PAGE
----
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Edinburgh Fringe 2009: Richard Herring - Hitler Moustache
Richard Herring: Hitler Moustache
Member Name: Frankingsteins
Richard Herring: Hitler Moustache
Date: 11/08/09, updated on 11/08/09 (129 review reads)
Advantages: Thought-provoking, well-reasoned arguments. Oh, and jokes.
Disadvantages: Will offend right-wing audiences.
Richard Herring never believed them when they said you get more right-wing as you get older, but as the forty-two-year-old Fringe veteran takes to the familiar stage in the sweaty Underbelly for his eighteenth Edinburgh festival, wearing a severe suit and sporting a genuine Hitler moustache, the audience is forced to question whether he's finally lost it.
Having survived an embarrassing mid-life crisis in 'Oh F*ck, I'm 40!' and exposed his tragically untroubled youth in last year's sell-out show 'The Headmaster's Son,' Herring's new show takes a hard look at Britain's racist attitudes in the summer that saw the British National Party gain two seats in the European parliament. Herring has appropriated Hitler's famous philtrum fungus as a basis for a thoughtful and accurate appraisal of a twenty-first century Britain that would allow such dangerous humiliations to happen.
Herring defends his facial topiary as no adolescent desire to shock, but as a sincere attempt to fight fascism with ridicule, much as the moustache's originator Charlie Chaplin sought to do in the 1930s, before the bristles became inextricably associated with the arguably more influential FŁhrer of Germany. Herring ponders whether comedy and fascism are really all that different, and this 2009 Fringe show certainly demonstrates the inherent humour to be found in such pieces of fascist propaganda as the recent BNP leaflet.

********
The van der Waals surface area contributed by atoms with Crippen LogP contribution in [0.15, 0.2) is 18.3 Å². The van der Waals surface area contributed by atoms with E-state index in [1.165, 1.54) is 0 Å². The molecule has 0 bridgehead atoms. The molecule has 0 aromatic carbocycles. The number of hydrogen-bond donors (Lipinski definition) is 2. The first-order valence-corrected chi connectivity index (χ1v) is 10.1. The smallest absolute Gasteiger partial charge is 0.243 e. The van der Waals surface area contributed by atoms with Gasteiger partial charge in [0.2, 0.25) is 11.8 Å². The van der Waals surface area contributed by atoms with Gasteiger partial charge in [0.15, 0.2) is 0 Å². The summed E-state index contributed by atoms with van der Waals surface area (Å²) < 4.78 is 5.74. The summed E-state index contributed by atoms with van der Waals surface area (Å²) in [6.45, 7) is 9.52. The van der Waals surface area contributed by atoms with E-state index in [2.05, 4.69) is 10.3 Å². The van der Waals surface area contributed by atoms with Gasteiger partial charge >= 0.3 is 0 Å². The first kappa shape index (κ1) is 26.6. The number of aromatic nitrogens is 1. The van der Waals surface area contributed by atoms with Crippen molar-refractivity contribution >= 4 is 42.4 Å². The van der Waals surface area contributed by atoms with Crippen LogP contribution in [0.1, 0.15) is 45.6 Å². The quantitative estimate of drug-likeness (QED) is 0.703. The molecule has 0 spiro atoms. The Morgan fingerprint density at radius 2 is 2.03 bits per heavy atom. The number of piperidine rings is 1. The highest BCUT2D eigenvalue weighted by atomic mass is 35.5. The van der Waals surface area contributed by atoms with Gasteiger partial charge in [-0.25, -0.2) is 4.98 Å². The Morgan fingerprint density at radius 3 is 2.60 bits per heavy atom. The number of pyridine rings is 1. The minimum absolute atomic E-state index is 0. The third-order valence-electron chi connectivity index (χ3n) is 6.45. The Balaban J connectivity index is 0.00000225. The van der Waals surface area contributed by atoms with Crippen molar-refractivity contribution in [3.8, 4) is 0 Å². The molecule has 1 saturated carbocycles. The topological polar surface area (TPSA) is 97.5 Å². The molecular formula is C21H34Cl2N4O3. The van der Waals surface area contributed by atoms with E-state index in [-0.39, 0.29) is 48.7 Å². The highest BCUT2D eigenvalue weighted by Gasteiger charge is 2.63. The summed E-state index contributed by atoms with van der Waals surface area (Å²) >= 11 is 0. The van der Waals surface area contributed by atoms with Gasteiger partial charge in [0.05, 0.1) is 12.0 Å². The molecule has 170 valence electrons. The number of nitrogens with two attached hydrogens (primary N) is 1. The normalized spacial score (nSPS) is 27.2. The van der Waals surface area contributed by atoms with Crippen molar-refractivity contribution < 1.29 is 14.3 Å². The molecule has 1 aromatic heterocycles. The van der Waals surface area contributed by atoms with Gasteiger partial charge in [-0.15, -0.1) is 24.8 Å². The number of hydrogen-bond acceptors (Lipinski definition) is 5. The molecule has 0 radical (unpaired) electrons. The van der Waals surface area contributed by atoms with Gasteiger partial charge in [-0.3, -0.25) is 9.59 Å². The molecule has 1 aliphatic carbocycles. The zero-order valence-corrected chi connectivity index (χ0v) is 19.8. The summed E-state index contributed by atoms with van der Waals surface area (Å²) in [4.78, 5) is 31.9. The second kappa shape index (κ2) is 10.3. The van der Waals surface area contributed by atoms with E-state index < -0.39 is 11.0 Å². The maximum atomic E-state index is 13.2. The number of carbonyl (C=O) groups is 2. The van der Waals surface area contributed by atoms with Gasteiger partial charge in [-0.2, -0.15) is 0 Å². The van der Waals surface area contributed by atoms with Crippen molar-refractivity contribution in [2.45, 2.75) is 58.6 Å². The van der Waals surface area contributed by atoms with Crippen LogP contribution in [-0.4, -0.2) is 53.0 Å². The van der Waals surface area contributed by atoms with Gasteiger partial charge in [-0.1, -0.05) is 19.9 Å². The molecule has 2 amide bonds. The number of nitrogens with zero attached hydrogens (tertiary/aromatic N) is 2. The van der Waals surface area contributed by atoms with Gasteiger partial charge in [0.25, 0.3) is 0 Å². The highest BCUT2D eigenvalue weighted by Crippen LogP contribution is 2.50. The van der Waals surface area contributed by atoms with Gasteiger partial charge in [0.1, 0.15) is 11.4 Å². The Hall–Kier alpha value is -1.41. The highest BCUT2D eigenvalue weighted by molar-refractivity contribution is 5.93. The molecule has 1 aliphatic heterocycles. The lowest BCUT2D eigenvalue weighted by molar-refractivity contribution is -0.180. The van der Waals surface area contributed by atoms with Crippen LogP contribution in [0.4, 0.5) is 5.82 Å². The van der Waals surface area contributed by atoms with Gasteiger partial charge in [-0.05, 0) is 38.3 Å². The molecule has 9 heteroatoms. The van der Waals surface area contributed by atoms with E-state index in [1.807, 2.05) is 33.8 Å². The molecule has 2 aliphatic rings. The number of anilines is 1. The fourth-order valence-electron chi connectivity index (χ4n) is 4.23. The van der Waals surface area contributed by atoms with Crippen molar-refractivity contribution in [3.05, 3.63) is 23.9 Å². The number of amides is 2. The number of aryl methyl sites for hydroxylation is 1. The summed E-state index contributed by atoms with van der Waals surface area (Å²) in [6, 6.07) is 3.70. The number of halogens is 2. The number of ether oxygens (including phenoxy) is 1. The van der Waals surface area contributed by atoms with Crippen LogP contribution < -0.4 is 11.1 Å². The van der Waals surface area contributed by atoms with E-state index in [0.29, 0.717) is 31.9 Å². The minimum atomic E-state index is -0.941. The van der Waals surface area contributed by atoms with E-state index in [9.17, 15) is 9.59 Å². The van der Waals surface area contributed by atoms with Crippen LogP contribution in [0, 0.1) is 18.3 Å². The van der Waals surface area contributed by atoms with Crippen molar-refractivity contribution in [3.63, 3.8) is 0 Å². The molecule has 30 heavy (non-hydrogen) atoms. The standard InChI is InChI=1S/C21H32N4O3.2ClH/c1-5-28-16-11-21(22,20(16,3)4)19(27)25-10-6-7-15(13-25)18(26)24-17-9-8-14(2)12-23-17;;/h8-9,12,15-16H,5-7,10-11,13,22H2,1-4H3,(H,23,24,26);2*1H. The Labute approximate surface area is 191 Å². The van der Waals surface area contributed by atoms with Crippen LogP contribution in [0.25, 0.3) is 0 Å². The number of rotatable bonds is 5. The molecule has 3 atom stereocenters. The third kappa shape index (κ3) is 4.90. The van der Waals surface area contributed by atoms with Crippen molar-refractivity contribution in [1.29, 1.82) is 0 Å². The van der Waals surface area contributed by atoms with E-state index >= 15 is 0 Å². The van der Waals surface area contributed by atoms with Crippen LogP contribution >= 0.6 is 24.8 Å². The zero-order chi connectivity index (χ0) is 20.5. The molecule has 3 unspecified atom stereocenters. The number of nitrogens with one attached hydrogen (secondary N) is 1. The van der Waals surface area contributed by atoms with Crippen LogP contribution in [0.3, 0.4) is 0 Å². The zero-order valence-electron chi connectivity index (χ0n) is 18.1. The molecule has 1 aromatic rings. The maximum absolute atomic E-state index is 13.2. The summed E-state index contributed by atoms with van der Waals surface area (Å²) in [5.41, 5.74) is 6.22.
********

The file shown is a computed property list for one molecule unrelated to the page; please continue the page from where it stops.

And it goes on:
Herring's risky opening gambit is to propose that maybe racists have a point, creating a prickly atmosphere amongst the left-wing, middle-class theatregoers before the self-confessed "woolly liberal" comedian follows the statement through to its illogical conclusion with a brilliant deconstruction of racist attitudes, making for what must be one of the more enlightened shows of this year's Fringe.
It's quite staggering to watch the show and recall that only a couple of weeks ago, Herring's routines were misappropriated by Guardian critic Brian Logan, along with those of other comedians, in an article that robbed them of any meaningful context and used them to illustrate an argument that comedy was becoming increasingly designed to offend audiences. Herring and the other performers involved were given the opportunity to set the record straight, but as audiences will learn from watching the show, it is easy for statements to be appropriated at face value to suit any argument, however far-fetched. Is this the same fate that has befallen the toothbrush moustache, now associated squarely with the Nazis in the same way they spoiled the Hindu symbol of peace by turning it into their corporate branding of the swastika?
Or does the moustache possess some inherent quality of evil?
Herring's thought-provoking arguments are illustrated with enjoyable anecdotes of his experiences in the months since he decided to grow the moustache, but on the whole this is a lot more serious and less overtly jocular than last year's 'Headmaster's Son.' Long-time fans can still expect Herring to joke about paedophiles and to indulge in some revealing schizophrenia, particularly in a section where he examines his own attitudes with critical self-awareness, but for possessing such a strong through-line, this is a much more satisfying experience than the scattered stand-up routines cobbled together to form some of Herring's previous Edinburgh shows.
Still in its early stages in the first week of the Fringe, prior to the inevitable London run and nationwide tour, this show already feels complete and confident. Richard Herring is at the Underbelly for the remainder of August, and a few tickets are still available for his live podcasts with Andrew Collings, which take place from the 19th to the 23rd.
Summary: Richard Herring reclaims Chaplin's toothbrush moustache for comedy.
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